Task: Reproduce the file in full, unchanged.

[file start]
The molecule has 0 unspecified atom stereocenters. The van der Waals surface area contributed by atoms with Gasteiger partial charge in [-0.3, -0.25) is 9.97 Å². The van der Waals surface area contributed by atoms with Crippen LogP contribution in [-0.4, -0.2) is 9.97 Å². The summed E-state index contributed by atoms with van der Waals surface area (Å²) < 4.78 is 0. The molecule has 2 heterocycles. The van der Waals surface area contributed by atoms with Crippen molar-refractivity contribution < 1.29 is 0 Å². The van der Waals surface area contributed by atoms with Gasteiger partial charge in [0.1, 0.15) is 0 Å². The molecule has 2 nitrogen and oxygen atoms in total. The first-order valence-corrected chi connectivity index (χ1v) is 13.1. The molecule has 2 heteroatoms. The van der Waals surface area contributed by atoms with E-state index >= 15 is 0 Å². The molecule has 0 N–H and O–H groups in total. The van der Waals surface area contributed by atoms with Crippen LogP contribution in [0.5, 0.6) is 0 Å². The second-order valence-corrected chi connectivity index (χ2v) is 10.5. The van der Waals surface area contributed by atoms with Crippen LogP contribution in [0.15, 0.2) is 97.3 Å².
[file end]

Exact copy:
The molecule has 0 unspecified atom stereocenters. The van der Waals surface area contributed by atoms with Gasteiger partial charge in [-0.3, -0.25) is 9.97 Å². The van der Waals surface area contributed by atoms with Crippen LogP contribution in [-0.4, -0.2) is 9.97 Å². The summed E-state index contributed by atoms with van der Waals surface area (Å²) < 4.78 is 0. The molecule has 2 heterocycles. The van der Waals surface area contributed by atoms with Crippen molar-refractivity contribution < 1.29 is 0 Å². The van der Waals surface area contributed by atoms with Gasteiger partial charge in [0.1, 0.15) is 0 Å². The molecule has 2 nitrogen and oxygen atoms in total. The first-order valence-corrected chi connectivity index (χ1v) is 13.1. The molecule has 2 heteroatoms. The van der Waals surface area contributed by atoms with E-state index >= 15 is 0 Å². The molecule has 0 N–H and O–H groups in total. The van der Waals surface area contributed by atoms with Crippen LogP contribution in [0.5, 0.6) is 0 Å². The second-order valence-corrected chi connectivity index (χ2v) is 10.5. The van der Waals surface area contributed by atoms with Crippen LogP contribution in [0.15, 0.2) is 97.3 Å².